Get your chickenpox vaccination at Well Pharmacy
You can book a chickenpox vaccine at a selection of our community pharmacies. Want to learn more? Here we explain what it is, who’s at risk of chickenpox and how to know if the vaccine is the right choice for you.
Chickenpox is a disease caused by a viral infection. This disease is more properly known as varicella, as chickenpox is caused by an infection of the varicella zoster virus. It is highly contagious and a common infection that most people catch in their childhood. Over 90% of people in the UK have had it.
For most people, the disease is relatively mild. However, in rare cases chickenpox can cause more serious complications.
Although the spots caused by chickenpox can be distractingly itchy, these symptoms usually pass within a week. Complications are rare for the majority of people.
Chickenpox is highly contagious, meaning it’s very easy to catch.
You catch chickenpox by coming into contact with the varicella zoster virus that causes it. This can happen if someone who is infected sneezes or coughs, and you breathe in droplets they’ve expelled that have the virus in it. You can also catch the virus by touching an infected person’s skin or by touching something they’ve recently touched.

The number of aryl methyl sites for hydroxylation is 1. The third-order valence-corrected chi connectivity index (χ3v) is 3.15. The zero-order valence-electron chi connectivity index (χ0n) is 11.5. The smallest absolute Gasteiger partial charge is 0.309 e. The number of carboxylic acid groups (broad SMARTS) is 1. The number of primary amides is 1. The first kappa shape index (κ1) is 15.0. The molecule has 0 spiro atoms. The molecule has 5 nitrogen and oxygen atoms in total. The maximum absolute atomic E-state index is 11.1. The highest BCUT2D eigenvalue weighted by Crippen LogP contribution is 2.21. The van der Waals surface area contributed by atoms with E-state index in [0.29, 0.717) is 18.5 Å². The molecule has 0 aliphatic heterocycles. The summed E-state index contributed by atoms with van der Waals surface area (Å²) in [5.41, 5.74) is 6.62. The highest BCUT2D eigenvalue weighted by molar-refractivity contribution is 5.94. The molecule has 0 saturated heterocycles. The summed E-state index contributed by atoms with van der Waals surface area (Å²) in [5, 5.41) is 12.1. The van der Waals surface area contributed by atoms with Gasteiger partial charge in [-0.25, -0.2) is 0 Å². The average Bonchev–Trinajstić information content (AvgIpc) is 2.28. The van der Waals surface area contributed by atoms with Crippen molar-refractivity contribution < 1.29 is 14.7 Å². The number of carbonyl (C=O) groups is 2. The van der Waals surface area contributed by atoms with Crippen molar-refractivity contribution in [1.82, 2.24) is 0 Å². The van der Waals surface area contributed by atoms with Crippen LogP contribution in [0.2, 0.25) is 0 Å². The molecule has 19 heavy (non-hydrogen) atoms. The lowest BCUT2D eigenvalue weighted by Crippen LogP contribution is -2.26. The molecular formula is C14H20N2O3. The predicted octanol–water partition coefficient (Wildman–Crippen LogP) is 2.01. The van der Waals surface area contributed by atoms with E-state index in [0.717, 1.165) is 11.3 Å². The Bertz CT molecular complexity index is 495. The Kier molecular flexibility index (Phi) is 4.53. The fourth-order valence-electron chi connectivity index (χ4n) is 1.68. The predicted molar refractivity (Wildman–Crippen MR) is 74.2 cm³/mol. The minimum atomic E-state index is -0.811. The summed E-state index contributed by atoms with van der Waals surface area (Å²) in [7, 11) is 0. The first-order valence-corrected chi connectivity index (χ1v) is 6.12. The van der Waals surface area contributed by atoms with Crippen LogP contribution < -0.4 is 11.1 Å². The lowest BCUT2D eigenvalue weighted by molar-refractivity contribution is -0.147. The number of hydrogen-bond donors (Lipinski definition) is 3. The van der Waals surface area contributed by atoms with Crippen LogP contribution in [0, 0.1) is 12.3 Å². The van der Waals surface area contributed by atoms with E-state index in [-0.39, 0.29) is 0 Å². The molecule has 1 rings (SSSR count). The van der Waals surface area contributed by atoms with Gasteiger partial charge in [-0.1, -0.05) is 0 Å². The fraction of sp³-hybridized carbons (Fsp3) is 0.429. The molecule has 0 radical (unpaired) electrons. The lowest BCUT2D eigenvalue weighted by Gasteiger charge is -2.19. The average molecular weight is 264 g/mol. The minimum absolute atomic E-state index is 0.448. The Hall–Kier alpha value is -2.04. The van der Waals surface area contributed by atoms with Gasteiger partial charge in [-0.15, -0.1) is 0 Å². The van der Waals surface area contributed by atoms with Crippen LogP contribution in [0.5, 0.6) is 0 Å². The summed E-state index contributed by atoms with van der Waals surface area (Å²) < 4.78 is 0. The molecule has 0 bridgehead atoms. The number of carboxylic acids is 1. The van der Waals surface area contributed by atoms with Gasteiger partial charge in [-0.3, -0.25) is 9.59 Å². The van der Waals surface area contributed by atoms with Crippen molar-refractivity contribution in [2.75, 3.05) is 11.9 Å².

People are most contagious from two days before their spots appear and until their spots crust over. This means people can spread the virus before they know they’re infected.
Anyone can catch chickenpox if they’ve not already had it. For most people it is a mild infection but in rare cases, chickenpox can cause more serious complications. These can include bacterial skin infections, pneumonia and heart problems. Those at most risk include:
The NHS recommends the chickenpox jab should be given to:
In these instances, the chickenpox vaccine is given more to protect vulnerable people around you, than to protect yourself. However, our vaccination service is available to anyone looking to protect themselves from the infection, as well as those eligible for the NHS service.
Our chickenpox vaccination service may be suitable for adults and children who:
Patients aged two to 12 will receive two doses of the vaccine:
Patients aged 13 to 64 will receive two doses of the vaccine:
In children who have had both doses of the chickenpox vaccine, the vast majority develop lifelong immunity to chickenpox.
In teenagers and adults, around three quarters of people who have had the chickenpox vaccine develop a lifelong immunity.
There is no chickenpox vaccine that is recommended for babies under nine months of age.
The chickenpox vaccine is usually given to children two or over, but in some circumstances can be given to children aged nine months to two years.
If you want to know more about the chickenpox vaccine, read our helpful guides on the costs.
If you have other questions, or you would like to talk to someone face-to-face, then our pharmacists are more than happy to answer any questions you have about the chickenpox vaccine. Find your nearest Well Pharmacy.
If you are a parent or guardian booking on behalf of someone who is less than 16 years old, you must attend their appointment with them, or our pharmacist reserves the right to not provide the vaccination.